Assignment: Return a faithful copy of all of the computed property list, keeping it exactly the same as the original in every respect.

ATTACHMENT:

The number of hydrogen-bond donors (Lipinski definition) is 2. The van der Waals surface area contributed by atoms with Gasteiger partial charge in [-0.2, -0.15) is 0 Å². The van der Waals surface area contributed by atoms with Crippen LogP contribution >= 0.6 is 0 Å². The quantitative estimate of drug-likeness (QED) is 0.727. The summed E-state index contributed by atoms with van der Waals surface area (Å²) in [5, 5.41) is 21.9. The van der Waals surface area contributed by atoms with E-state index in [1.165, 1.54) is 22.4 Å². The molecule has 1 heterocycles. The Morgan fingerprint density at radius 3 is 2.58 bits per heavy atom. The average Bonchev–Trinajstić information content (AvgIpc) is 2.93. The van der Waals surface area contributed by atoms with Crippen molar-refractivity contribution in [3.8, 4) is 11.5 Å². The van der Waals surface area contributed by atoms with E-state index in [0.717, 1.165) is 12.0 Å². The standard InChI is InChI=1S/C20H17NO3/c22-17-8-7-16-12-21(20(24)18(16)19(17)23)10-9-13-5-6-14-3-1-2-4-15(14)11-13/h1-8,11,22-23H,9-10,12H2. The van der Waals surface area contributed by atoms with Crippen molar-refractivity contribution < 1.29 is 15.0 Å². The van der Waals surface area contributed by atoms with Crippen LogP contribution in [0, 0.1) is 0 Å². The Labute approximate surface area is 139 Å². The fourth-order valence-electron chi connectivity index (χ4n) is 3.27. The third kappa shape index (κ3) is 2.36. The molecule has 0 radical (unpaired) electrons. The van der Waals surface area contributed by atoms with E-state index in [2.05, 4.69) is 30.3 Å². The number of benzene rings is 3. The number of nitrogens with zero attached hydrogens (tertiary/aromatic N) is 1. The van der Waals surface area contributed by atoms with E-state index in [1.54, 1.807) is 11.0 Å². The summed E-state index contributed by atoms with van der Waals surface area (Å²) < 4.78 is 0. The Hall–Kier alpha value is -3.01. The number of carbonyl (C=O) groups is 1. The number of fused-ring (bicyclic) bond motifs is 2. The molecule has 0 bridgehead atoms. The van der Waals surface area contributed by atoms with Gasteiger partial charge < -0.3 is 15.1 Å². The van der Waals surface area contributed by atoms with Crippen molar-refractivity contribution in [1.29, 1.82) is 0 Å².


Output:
The number of hydrogen-bond donors (Lipinski definition) is 2. The van der Waals surface area contributed by atoms with Gasteiger partial charge in [-0.2, -0.15) is 0 Å². The van der Waals surface area contributed by atoms with Crippen LogP contribution >= 0.6 is 0 Å². The quantitative estimate of drug-likeness (QED) is 0.727. The summed E-state index contributed by atoms with van der Waals surface area (Å²) in [5, 5.41) is 21.9. The van der Waals surface area contributed by atoms with E-state index in [1.165, 1.54) is 22.4 Å². The molecule has 1 heterocycles. The Morgan fingerprint density at radius 3 is 2.58 bits per heavy atom. The average Bonchev–Trinajstić information content (AvgIpc) is 2.93. The van der Waals surface area contributed by atoms with Crippen molar-refractivity contribution in [3.8, 4) is 11.5 Å². The van der Waals surface area contributed by atoms with E-state index in [0.717, 1.165) is 12.0 Å². The standard InChI is InChI=1S/C20H17NO3/c22-17-8-7-16-12-21(20(24)18(16)19(17)23)10-9-13-5-6-14-3-1-2-4-15(14)11-13/h1-8,11,22-23H,9-10,12H2. The van der Waals surface area contributed by atoms with Crippen molar-refractivity contribution < 1.29 is 15.0 Å². The van der Waals surface area contributed by atoms with Crippen LogP contribution in [0, 0.1) is 0 Å². The Labute approximate surface area is 139 Å². The fourth-order valence-electron chi connectivity index (χ4n) is 3.27. The third kappa shape index (κ3) is 2.36. The molecule has 0 radical (unpaired) electrons. The van der Waals surface area contributed by atoms with E-state index in [2.05, 4.69) is 30.3 Å². The number of benzene rings is 3. The number of nitrogens with zero attached hydrogens (tertiary/aromatic N) is 1. The van der Waals surface area contributed by atoms with E-state index in [1.54, 1.807) is 11.0 Å². The summed E-state index contributed by atoms with van der Waals surface area (Å²) < 4.78 is 0. The Hall–Kier alpha value is -3.01. The number of carbonyl (C=O) groups is 1. The number of fused-ring (bicyclic) bond motifs is 2. The molecule has 0 bridgehead atoms. The van der Waals surface area contributed by atoms with Gasteiger partial charge < -0.3 is 15.1 Å². The van der Waals surface area contributed by atoms with Crippen molar-refractivity contribution in [1.29, 1.82) is 0 Å².